February 18, 2017
Joni Mitchell – Court & Spark
I think there is a generation that heard Joni Mitchell for the first time and from that point onwards she became a friend for life and not least a commentator on your own foibles and inner feelings. I know. I was that soldier.
I first found Joni on frosty car rides between Heaton Moor and Manchester Polytechnic, in the winter of 1974, as I steered the Triumph Herald to the city centre. Neil Smith, my fellow lodger at the digs, had a cassette of this classic.
Joni Mitchell: flower child, poet, observer, singer songwriter (yet a jazz musician) and great sultry beauty had been a commercial success before this album but her arrival was with ‘Blue’, still the favourite of many. I love nearly all her albums but this is the one that I’m grabbing out of the burning house.
The compositions were suited to acoustic, rock band and jazzy piano. They never failed to be illuminated by her swooping vocals with its wide range which touched subjects such as her poor choice in men, heartbreak at being rejected, loneliness, seeking independence, troubled children and always people watching.
By this time, in her career, she could call on a superstar selection of musicians to help her – Larry Carlton, Joe Sample, Robbie Robertson, David Crosby, Graham Nash and Tom Scott’s L A Express. With this band plus sophisticated compositions, interesting arrangements, occasional odd jazz syncopations, mellifluous singing and beautiful melodies then this is a classic contemporary recording.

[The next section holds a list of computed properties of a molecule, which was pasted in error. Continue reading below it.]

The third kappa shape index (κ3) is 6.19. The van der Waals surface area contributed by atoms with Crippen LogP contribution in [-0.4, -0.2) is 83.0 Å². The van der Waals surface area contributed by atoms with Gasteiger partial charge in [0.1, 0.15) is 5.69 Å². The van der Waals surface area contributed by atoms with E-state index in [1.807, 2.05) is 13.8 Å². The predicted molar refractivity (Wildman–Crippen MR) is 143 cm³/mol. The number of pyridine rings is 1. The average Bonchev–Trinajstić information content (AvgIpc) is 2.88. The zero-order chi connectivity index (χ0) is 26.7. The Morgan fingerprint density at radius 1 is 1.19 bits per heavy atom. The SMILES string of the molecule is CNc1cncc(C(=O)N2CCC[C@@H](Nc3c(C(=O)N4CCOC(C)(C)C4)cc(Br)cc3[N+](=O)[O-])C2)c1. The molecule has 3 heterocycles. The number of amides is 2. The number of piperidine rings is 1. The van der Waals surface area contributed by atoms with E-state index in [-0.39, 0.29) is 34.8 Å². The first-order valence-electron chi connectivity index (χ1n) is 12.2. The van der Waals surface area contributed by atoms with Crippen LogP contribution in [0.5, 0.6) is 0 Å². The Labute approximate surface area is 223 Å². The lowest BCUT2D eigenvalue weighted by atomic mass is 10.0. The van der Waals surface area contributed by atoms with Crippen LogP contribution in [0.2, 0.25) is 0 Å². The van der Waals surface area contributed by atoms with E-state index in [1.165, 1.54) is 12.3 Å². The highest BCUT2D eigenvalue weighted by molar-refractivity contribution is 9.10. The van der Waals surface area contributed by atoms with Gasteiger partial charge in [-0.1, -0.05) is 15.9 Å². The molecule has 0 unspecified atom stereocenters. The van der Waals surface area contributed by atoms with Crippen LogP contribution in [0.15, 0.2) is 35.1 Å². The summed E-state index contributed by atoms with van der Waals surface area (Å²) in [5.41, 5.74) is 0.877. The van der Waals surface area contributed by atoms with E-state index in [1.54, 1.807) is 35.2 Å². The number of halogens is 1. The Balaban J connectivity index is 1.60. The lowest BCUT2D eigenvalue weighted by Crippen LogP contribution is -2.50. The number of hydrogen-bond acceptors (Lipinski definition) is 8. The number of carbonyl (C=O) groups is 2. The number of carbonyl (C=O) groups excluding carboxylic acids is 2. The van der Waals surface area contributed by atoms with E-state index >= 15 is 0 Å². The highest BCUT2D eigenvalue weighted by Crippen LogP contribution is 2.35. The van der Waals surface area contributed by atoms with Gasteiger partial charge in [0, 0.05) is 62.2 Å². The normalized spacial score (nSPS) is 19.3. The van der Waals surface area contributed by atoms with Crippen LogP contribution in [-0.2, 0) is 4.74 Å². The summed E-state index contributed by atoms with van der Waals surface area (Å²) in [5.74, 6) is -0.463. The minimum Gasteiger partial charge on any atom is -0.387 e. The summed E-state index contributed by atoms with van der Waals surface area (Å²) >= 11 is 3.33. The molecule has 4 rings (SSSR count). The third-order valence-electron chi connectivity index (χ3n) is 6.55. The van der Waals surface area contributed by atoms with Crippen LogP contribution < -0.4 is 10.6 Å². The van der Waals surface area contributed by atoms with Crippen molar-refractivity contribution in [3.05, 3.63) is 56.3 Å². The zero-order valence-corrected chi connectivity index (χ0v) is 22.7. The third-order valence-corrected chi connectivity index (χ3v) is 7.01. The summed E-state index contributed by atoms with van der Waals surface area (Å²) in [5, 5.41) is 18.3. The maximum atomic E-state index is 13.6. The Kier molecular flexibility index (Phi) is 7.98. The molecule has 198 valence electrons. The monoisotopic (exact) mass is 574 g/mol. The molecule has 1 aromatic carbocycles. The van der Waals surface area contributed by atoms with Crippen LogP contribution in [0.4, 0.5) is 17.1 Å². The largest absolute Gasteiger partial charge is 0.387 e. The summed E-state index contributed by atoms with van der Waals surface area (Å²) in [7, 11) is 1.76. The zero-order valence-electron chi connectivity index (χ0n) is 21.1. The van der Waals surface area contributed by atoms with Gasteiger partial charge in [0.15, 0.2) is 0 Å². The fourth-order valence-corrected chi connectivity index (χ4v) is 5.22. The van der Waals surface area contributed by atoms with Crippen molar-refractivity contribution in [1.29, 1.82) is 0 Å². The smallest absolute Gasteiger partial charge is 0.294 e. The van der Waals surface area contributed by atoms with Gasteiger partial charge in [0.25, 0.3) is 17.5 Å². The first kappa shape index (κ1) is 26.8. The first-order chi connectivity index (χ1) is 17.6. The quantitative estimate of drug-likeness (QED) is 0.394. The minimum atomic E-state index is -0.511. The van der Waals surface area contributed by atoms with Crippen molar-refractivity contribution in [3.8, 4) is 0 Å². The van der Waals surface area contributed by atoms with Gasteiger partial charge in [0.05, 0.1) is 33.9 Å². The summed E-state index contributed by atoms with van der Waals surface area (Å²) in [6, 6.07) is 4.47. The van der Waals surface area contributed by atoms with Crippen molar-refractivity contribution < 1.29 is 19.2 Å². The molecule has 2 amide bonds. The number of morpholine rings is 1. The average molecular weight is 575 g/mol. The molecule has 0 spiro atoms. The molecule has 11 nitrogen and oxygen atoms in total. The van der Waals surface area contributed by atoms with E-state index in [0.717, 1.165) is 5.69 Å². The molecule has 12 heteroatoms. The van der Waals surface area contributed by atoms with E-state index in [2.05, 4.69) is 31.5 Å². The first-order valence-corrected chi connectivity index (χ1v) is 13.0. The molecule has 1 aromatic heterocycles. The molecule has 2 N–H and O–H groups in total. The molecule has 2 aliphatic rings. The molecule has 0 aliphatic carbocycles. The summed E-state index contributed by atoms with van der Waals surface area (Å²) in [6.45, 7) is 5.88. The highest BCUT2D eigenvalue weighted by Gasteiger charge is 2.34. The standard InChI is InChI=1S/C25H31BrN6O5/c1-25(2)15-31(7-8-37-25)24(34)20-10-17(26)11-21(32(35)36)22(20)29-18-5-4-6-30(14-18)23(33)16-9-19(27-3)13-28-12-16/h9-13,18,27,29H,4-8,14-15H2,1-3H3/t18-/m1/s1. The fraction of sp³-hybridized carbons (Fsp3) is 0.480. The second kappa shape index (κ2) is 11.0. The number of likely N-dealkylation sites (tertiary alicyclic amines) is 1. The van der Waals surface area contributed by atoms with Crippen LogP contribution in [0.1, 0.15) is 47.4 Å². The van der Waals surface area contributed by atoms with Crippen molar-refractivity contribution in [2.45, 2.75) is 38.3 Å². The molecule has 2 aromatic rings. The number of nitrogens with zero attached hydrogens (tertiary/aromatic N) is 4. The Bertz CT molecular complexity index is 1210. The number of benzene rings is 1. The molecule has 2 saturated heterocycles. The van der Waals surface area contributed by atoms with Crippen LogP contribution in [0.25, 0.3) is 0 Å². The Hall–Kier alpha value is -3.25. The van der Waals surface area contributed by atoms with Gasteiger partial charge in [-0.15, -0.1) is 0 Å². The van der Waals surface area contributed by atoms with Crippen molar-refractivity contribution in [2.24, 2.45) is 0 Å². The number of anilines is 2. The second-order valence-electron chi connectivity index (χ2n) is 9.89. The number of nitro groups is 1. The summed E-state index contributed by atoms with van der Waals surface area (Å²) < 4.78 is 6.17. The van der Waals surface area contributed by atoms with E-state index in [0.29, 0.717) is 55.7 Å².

Written and issued as she entered her 30’s: then by this time the Canadian native had become a resident on the West Coast and along the way had had a child, which she’d given away for adoption, one failed marriage and many relationships. She had a lot to say.
When Rolling Stone deliberated and published its Top 500 Greatest Albums Of All Time then this clocked in at #113. More importantly it makes my Top 25. In fact Jodi is one of the few artists who was able to produce a catalogue of magic over 30 years. Few artists have such longevity other than those recycling the Blues or Rock.
All tracks are engrossing but ‘Down To You’ will be my Desert Island Disc pick but I’ll play ‘People’s Parties’ and ‘Help Me’ a couple of time to make sure I’m sure before I hand in the list.